Richard D. Alba is a sociologist and demographer, who is most known for his conceptual and empirical work to resuscitate assimilation theory for application to the multiracial American society of the early 21st century. He is also known for his research on immigrant-group integration in western Europe, especially in France and Germany. He was born in New York City in 1942 and grew up in the Bronx and attended the Bronx High School of Science. He graduated from Columbia University with an A.B. in German and earned his Ph.D. in sociology there in 1974. After teaching at the State University of New York for almost three decades, he returned to the City University of New York, where he began his teaching career, assuming the position of Distinguished Professor at the Graduate Center in 2008. He has been elected Vice President of the American Sociological Association and President of the Sociological Research Association. He has held a John Simon Guggenheim Memorial Foundation Fellowship and is a member of the American Academy of Arts and Sciences.

Research Interests

Richard Alba is engaged with identifying patterns and mechanisms of mainstream assimilation in the United States and other western societies receiving large-scale immigration during the past half century. This effort has involved both empirical analysis and the theoretical development of assimilation theory to fit the multiracial societies of the 21st century. His research has led him to challenge the prevalent understanding of the demographic evolution of the U.S. in the near future, namely, the imminent majority-minority society. His examination of the surge of young Americans coming from mixed minority-white families reveals that--with the exception of those with black and white parentage, who continue to be impeded by racism-- they are mostly participating in the societal mainstream. He links this assimilation to a non-zero-sum theory, which holds that conditions for assimilation are most favorable when social ascent by minorities can occur without compensating descent by some in the majority. In the early 21st century, demographic shift creates these conditions.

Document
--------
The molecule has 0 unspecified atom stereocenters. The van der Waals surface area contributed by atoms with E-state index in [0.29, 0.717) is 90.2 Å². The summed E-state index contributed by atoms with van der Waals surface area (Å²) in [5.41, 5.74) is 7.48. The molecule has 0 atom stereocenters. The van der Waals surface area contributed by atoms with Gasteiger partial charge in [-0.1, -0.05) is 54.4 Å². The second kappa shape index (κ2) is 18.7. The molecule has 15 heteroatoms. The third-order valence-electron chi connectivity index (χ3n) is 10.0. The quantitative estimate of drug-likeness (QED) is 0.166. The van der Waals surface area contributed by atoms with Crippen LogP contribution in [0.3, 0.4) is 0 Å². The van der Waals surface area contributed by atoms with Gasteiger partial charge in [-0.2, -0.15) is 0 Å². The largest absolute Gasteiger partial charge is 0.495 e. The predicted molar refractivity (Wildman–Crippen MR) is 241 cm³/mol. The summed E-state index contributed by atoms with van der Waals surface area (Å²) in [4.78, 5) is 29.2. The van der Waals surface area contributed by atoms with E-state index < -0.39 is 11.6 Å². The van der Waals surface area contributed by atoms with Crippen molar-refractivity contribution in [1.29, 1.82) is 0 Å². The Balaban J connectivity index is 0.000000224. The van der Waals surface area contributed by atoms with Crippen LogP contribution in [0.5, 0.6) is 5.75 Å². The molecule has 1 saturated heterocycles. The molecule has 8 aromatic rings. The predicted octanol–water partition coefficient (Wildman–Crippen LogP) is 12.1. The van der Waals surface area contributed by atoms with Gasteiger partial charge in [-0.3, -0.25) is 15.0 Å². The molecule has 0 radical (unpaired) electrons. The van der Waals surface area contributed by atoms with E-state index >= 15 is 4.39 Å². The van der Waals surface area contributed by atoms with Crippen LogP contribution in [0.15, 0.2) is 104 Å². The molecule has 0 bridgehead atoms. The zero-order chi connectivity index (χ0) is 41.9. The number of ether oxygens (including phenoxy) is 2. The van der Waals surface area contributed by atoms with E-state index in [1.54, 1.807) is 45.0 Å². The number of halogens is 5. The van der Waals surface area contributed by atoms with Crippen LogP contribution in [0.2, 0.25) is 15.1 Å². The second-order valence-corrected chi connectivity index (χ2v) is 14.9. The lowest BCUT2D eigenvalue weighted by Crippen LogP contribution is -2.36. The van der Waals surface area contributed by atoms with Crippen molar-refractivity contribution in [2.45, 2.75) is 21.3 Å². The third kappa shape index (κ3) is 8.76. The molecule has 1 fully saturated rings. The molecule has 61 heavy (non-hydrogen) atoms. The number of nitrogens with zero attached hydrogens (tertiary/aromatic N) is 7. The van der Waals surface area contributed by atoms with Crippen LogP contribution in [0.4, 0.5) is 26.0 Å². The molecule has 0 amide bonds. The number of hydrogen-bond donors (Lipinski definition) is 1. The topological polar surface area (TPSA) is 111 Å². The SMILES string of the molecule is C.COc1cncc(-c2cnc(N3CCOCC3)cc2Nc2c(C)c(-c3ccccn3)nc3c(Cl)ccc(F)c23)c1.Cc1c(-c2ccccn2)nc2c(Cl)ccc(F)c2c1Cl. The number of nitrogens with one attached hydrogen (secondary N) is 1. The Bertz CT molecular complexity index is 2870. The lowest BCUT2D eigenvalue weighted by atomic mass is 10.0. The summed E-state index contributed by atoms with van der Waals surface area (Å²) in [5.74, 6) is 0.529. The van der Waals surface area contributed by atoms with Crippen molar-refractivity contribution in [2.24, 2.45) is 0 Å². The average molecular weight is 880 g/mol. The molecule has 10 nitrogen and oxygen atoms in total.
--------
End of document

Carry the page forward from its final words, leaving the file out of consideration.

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Section 53: Social and Political Sciences